NBC Reportedly Changes Sexual Harassment Rules in the Wake of Matt Lauer Allegations

Image: Getty
Image: Getty

Following the multiple allegations of sexual harassment and misconduct against America’s most charmless morning show host Matt Lauer, NBC has reportedly revamped their anti-sexual harassment rules in an attempt to nip any further inappropriate behavior in the bud.


According to a source that talked to Page Six, the biggest change to the rules is that all employees are now required to report any “inappropriate relationships” they see—a workplace version of “if you see something, say something,” if you will. Furthermore, employees who see something and do not say something could be fired for not “snitching” on their colleagues.

From Page Six:

“Romantic relationships at work are not exactly unusual, but now NBC says it is taking a zero-tolerance approach. Staffers have been told that if they find out about any affairs, romances, inappropriate relationships or behavior in the office, they have to report it to human resources, their superior or the company anti-harassment phone line. Staffers are shocked that they are now expected to snitch on their friends.

“Plus, there’s been a series of ridiculous rules issued on other office conduct. One rule relates to hugging. If you wish to hug a colleague, you have to do a quick hug, then an immediate release, and step away to avoid body contact.”

The rules also reportedly include stipulations about sharing cabs with coworkers (don’t do it) and taking vegans to steakhouses (also don’t do it). What most companies have yet to figure out about rules is that they’re not a solution to the problem —issuing a series of proclamations after something messy and ugly has come to light is the same as a limp apology.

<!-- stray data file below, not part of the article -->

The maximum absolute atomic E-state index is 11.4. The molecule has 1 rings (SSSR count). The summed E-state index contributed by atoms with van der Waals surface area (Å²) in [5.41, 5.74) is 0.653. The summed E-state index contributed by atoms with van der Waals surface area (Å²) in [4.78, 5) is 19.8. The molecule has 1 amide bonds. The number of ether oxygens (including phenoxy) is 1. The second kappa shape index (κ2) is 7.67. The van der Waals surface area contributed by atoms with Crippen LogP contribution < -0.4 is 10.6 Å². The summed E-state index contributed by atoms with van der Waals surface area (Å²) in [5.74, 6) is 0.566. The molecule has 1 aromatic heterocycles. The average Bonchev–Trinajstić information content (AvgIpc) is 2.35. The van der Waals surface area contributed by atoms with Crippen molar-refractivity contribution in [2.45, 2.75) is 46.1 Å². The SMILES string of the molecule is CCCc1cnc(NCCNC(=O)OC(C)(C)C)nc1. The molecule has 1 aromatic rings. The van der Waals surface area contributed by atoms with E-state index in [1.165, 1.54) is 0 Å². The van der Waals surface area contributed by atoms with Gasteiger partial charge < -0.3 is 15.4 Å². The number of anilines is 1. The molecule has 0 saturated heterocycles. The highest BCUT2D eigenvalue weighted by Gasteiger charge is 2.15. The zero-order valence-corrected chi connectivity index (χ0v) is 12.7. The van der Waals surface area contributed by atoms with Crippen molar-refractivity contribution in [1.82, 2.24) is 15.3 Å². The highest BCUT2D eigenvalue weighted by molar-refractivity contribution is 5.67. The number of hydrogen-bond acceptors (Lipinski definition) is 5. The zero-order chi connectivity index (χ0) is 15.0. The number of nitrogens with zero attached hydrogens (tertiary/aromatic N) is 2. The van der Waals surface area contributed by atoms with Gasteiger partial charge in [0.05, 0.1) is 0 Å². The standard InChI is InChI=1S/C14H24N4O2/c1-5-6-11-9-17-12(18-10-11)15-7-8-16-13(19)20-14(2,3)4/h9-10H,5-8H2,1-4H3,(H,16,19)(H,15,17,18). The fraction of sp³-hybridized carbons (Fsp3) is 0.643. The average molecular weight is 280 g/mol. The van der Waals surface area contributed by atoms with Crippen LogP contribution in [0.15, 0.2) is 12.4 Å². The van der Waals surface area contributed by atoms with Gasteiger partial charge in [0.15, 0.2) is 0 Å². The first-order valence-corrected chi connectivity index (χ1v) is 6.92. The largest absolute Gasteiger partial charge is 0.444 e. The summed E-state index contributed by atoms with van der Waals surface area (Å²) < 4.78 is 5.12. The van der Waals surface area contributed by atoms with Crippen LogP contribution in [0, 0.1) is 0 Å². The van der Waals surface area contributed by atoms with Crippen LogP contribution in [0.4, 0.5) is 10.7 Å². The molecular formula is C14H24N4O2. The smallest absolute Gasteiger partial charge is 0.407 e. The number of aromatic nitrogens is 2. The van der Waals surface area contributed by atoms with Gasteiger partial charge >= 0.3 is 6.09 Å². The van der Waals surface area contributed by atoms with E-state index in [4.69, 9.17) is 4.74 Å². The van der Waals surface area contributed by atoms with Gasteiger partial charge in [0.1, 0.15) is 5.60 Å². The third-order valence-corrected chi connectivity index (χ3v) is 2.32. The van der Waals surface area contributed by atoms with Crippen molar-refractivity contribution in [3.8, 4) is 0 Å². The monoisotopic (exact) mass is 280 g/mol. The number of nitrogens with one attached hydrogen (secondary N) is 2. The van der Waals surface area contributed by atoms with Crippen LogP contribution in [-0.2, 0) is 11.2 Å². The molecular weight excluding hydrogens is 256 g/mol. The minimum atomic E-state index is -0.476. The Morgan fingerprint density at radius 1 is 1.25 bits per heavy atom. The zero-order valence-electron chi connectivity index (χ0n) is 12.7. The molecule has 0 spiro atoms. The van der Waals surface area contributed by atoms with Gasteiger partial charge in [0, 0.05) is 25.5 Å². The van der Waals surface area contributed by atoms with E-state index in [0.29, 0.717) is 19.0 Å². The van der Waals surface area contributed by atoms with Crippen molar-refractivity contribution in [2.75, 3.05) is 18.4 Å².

Technically, these rules are meant as a course-correction for the future; maybe they should’ve have always been in place, but even if they were, no one would have followed them. Rules that are so ridiculous that they’re leaked to Page Six and presented as gossip are rules that will immediately be broken. A culture that allows for rampant sexual harassment and misconduct to happen in the workplace for years and years will not be changed by preventing one coworker from sharing a cab with another. NBC’s trying their best, but sexual harassment and misconduct aren’t workplace-specific issues—they’re systemic and a part of life for anyone working in any job, in any field, across the board. Sexism is institutional! Rules won’t fix it. Common decency might.

Senior Writer, Jezebel



“Romantic relationships at work are not exactly unusual, but now NBC says it is taking a zero-tolerance approach”

The real question... How does this effect Morning Joe and Mika?